Pro. Have I not reason to prefer mine own?

Val. And I will help thee to prefer her too :
She shall be dignified with this high honour,
To bear my lady's train : lest the base earth
Should from her vesture chance to steal a kiss,
And, of so great a favour growing proud,
Disdain to root the summer-swelling flower,
And make rough winter everlastingly,

Pro. Why, Valentine, what braggardism is this?

Val. Pardon me, Proteus : all I can, is nothing To her, whose worth makes other worthies nothing; She is alone.

Pro. Then let her alone.

Val. Not for the world: why, man, she is mine own; And I as rich in having such a jewel, As twenty seas, if all their sand were pearl, The water nectar, and the rocks pure gold. Forgive me, that I do not dream on thee, Because thou seest me dote upon my love, My foolish rival, that her father likes, Only for his possessions are so huge,

VOL. 1.

K

Is gone with her along; and I must after,
For love, thou know'st, is full of jealousy.

Pro. But she loves you ?
Val.

Ay, we are betroth’d;
Nay, more, our marriage hour,
With all the cunning manner of our flight,
Determin’d of : how I must climb her window;
The ladder made of cords; and all the means
Plotted ; and 'greed on for my happiness.
Good Proteus, go with me to my chamber,
In these affairs to aid me with thy counsel.

Pro. Go on before; I shall enquire you forth :
I must unto the road, to disembark
Some necessaries that I needs must use,
And then I'll presently attend you.

Val. Will you make haste ?
Pro. I will.

[Exit Val.
Even as one heat another heat expels,
Or as one nail by strength drives out another,
So the remembrance of my former love
Is by a newer object quite forgotten.
Is it mine eye, or Valentinus' praise,
Her true perfection, or my false transgression,
That makes me, reasonless, to reason thus?
She's fair; and so is Julia, that I love;

That I did love, for now my love is thaw'd ;
Which, like a waxen image 'gainst a fire,
Bears no impression of the thing it was.
Methinks, my zeal to Valentine is cold;
And that I love him not, as I was wont :
O, but I love his lady too, too much;
And that's the reason I love him so little.
How shall I dote on her with more advice*,
That thus without advice begin to love her!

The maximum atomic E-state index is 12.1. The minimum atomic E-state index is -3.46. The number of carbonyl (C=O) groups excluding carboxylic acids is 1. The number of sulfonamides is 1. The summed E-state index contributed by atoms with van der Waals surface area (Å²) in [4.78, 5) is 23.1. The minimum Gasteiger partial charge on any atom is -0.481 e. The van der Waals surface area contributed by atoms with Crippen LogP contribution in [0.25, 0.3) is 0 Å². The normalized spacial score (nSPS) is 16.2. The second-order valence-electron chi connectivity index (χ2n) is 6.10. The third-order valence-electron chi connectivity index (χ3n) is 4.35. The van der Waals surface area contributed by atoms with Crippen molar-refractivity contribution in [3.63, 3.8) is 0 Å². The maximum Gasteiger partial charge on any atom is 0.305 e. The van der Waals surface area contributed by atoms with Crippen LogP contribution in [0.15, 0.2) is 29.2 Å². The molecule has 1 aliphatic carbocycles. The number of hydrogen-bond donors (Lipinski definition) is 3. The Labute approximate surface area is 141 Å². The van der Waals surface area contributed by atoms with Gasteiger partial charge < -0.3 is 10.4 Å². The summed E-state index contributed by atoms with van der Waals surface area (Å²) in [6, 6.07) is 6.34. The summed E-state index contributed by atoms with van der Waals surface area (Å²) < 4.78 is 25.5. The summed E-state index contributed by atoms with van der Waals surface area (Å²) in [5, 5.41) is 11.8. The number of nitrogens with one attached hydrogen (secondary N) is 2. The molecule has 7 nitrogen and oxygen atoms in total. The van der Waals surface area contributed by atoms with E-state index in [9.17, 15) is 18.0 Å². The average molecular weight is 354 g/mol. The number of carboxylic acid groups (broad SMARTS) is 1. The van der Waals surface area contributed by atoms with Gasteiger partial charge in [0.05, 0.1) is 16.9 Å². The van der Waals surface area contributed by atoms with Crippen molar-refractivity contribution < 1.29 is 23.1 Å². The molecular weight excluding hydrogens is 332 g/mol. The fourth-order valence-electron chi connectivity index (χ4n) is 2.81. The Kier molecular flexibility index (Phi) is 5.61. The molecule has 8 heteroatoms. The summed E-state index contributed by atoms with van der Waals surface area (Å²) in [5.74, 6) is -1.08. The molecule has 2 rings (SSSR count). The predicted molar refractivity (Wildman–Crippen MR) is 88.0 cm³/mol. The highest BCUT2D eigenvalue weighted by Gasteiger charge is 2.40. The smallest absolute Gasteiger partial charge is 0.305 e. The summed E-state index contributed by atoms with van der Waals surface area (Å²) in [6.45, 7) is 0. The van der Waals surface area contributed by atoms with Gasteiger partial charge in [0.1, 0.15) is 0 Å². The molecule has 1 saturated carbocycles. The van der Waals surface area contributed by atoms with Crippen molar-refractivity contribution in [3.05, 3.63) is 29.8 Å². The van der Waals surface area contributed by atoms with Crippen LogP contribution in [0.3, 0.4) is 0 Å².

'Tis but her picture I have yet beheld,
And that hath dazzled my reason's light;
But when I look on her perfections,
There is no reason but I shall be blind.
If I can check my erring love, I will ;
If not, to compass her I'll use my skill. [Exit.

* On further knowledge.

SCENE V.
The same. A street.

Enter Speed and Launce.
Speed. Launce! by mine honesty, welcome to
Milan.

Laun. Forswear not thyself, sweet youth; for I am not welcome. I reckon this always—that a man is never undone, till he be hanged; nor never welcome to a place, till some certain shot be paid, and the hostess say, welcome.

Speed. Come on, you mad-cap, I'll to the alehouse with you presently; where for one shot of five pence, thou shalt have five thousand welcomes. But, sirrah, how did thy master part with madam Julia ?

Laun. Marry, after they closed in earnest, they parted very fairly in jest.

Speed. But shall she marry him ?
Laun. No.
Speed. How then? Shall he marry her?
Laun. No, neither.
Speed. What are they broken? .
Laun. No, they are both as whole as a fish.

Speed. Why then, how stands the matter with them?

Laun, Marry, thus; when it stands well with him, it stands well with her.

Speed. What an ass art thou ! I understand thee not.

Laun. What a block art thou, that thou can'st not! My staff understands me.

Speed. What thou say'st ?

Laun. Ay, and what I do too : look thee, I'll but lean, and my staff understands me.

Speed. It stands under thee, indeed.

Laun. Why, stand under and understand is all one,